Globsters or Sea Monsters? The Real Story Behind These Mystery Creatures!

by Piya Sengupta1 month ago
Picture Globsters or Sea Monsters? The Real Story Behind These Mystery Creatures!

Every so often, bizarre, mysterious sea creatures wash up on our shores, piquing fear and curiosity among the beachgoers and the public. Many regard them as harbingers of doom, inspiring, daunting stories about mythical sea monsters emerging from the ocean’s depths. Therefore, when a gigantic 20-foot-long carcass, weighing over 4,000 pounds, appeared on a beach in Oriental Mindoro, Philippines, in 2018, it sparked panic and rumors of an impending earthquake in the region. This sea carcass was referred to as the “Globster,” much like many other blobs that wash up on the shores around the world.

But what exactly is a “Globster”? The name was coined as early as 1962, which means that unidentified sea blobs or similar creatures have appeared earlier as well.

Let us go deep-sea diving and unravel the mystery of the “Globster” to know what it really is.

A Deep-Sea Monster or a Glob Lump: What Exactly is a “Globster”?

In 1960, a massive, mysterious creature washed up on the shores of a remote beach in Tasmania. It was 20 feet long, 18 feet wide, over 4.5 feet thick, and weighed about 10 tons. Without visible eyes, a head, and a body shape, it looked like a scary creature without bones, baffling everyone who saw it. According to the 1962 issue of “The Mercury,” this sea monster was as big as a house and covered with fine hair. It had several fleshy protuberances and strange hairy bristles on the entire body.


Ivan T. Sanderson (1911-1970) was a British biologist from Scotland, famous for his writings on cryptozoology (study of unknown animals) and the paranormal. He coined the term “Globster” while referring to the Tasmanian monster. Since then, any blob or unidentified mass of marine flesh that washes up on the shores and cannot be immediately identified is considered a “globster.”

References of globsters date back as early as 1896 with the St. Augustine monster of Florida. It washed up on the shores near St. Augustine and was believed to be a giant octopus. But most globsters are, in reality, decaying flesh in various stages of decomposition. Before the world knew this, globsters were simply sea monsters!


Massive Globsters that Have Washed Up on Shores over the Years

A couple discovered an odd mass adorned with thin, white strands along the Oregon coast close to Florence
A couple discovered an odd mass adorned with thin, white strands along the Oregon coast close to Florence. Image Credit: Merica Lynn/

There have been quite a few famous globsters that have captured the world’s attention over the years.  The “Trunko” in 1924 was a huge white mass that washed up in South Africa and inspired the newspaper headline “Fish Like A Polar Bear.” The witnesses said that they had seen the creature a few days back, battling killer whales for hours before finally succumbing.

The “New Zealand Globster” washed up at Muriwai Beach in 1968 and measured 30 feet in length and 8 feet in height. Mysterious blobs also made two appearances in Bermuda, once in 1988 and again in 1997. The fisherman who discovered the “Bermuda Blob” in 1988 described it with five outstretched limbs and looked like a disfigured sea star.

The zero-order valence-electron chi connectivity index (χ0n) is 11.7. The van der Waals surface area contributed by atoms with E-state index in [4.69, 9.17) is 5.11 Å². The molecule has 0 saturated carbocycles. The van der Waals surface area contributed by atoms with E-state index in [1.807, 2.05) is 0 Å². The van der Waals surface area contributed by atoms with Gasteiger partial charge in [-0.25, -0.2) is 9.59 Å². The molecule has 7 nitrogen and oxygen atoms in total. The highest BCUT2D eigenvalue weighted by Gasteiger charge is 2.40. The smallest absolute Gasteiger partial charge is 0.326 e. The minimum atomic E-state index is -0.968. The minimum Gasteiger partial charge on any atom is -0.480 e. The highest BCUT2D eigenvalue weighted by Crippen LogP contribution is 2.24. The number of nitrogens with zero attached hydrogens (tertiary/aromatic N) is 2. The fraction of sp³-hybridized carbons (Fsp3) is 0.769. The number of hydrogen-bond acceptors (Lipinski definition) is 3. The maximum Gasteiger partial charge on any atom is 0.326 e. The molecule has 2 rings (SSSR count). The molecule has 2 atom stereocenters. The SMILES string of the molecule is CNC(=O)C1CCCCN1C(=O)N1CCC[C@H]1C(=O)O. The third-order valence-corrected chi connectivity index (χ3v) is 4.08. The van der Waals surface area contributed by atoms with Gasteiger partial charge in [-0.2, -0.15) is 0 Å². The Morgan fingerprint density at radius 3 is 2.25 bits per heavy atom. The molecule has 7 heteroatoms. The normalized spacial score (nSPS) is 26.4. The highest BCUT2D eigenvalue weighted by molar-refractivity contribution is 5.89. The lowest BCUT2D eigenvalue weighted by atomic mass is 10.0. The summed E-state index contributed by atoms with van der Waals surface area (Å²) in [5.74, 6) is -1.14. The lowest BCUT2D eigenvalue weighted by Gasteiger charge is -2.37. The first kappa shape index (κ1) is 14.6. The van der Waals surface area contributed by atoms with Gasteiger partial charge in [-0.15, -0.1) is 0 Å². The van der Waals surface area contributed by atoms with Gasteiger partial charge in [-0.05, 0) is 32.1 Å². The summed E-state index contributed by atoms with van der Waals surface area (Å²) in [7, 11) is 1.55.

There was also the “Nantucket Blob” in 1996, the “Four Mile Globster” in 1997, and the “Chilean Blob” discovered in 2003. In fact, in February 2017, a similar mysterious “hairy” blob washed up on the shores of Dinagat Island in the Philippines, leading to widespread stories about dead monsters from the ocean’s depths!


Debunking the Myth: Scientists on What Globsters Really Are!

The decaying carcass of a whale can look hairy
The decaying carcass of a whale can look hairy. Image Credit: Viral Press/

In modern times, cutting-edge DNA technology has destroyed the dreams of cryptozoologists and their fascination with sea monsters that probably do not exist. Today, most globsters have been scientifically identified and revealed to be decomposing parts of dead whales upon genetic analysis.


The ocean can affect a dead animal in innumerable ways, with some parts breaking down faster than others. Connective tissues are less appetizing due to their strong protein composition, and they endure longer. Leading to their eerie appearance over time. According to Lucy Babey, the head of science and conservation for the animal charity Orca, the six-meter blob found in the Philippines is probably the carcass of a dead whale in later stages of decomposition. Storm surges or earthquakes may have washed up the dead animal to the shore.

A Trunko carcass found on Cagdianao, Dinagat Islands, Philippines
A Trunko carcass found on Cagdianao, Dinagat Islands, Philippines. Image Credit: Huntxel/

Later, scientists also identified the “Tasmanian Globster” as whale collagen. Nicholas Higgs, the deputy director of the Marine Institute at the University of Plymouth, affirms that in all “hairy” globsters, the “hair-like” strands consist of remnants of muscles and blubber, with the connective tissue between them typically remaining tough, resulting in a frayed appearance resembling hair.


“Globsters,” a term usually associated with mystery and the thrill of the unknown, has somewhat lost its charm today due to the revelation that they are mostly decaying dead whales. But, it is also true that if tomorrow, another globster washes up on a seashore, it will still be an incredible sight to behold! And who knows, we may have another sea monster in the making!

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Picture Globsters or Sea Monsters? The Real Story Behind These Mystery Creatures!
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